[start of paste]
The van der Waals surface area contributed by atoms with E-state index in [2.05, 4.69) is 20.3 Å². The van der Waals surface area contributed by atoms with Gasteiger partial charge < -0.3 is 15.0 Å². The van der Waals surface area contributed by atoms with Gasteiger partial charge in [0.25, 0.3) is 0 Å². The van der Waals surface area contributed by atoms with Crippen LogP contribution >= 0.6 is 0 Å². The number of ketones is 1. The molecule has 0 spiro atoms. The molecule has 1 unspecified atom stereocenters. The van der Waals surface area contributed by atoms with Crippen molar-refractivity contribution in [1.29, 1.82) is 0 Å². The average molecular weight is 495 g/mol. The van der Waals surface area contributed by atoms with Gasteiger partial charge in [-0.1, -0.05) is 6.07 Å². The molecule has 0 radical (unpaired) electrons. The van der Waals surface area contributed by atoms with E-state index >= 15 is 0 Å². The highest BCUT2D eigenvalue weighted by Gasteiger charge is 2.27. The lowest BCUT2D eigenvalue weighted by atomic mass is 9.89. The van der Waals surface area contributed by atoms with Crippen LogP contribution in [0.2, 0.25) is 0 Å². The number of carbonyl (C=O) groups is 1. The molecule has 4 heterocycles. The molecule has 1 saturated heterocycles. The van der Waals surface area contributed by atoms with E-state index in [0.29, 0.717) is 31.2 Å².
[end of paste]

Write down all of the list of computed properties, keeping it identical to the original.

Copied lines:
The van der Waals surface area contributed by atoms with E-state index in [2.05, 4.69) is 20.3 Å². The van der Waals surface area contributed by atoms with Gasteiger partial charge < -0.3 is 15.0 Å². The van der Waals surface area contributed by atoms with Gasteiger partial charge in [0.25, 0.3) is 0 Å². The van der Waals surface area contributed by atoms with Crippen LogP contribution >= 0.6 is 0 Å². The number of ketones is 1. The molecule has 0 spiro atoms. The molecule has 1 unspecified atom stereocenters. The van der Waals surface area contributed by atoms with Crippen molar-refractivity contribution in [1.29, 1.82) is 0 Å². The average molecular weight is 495 g/mol. The van der Waals surface area contributed by atoms with Gasteiger partial charge in [-0.1, -0.05) is 6.07 Å². The molecule has 0 radical (unpaired) electrons. The van der Waals surface area contributed by atoms with E-state index >= 15 is 0 Å². The highest BCUT2D eigenvalue weighted by Gasteiger charge is 2.27. The lowest BCUT2D eigenvalue weighted by atomic mass is 9.89. The van der Waals surface area contributed by atoms with Crippen LogP contribution in [0.2, 0.25) is 0 Å². The number of carbonyl (C=O) groups is 1. The molecule has 4 heterocycles. The molecule has 1 saturated heterocycles. The van der Waals surface area contributed by atoms with E-state index in [0.29, 0.717) is 31.2 Å².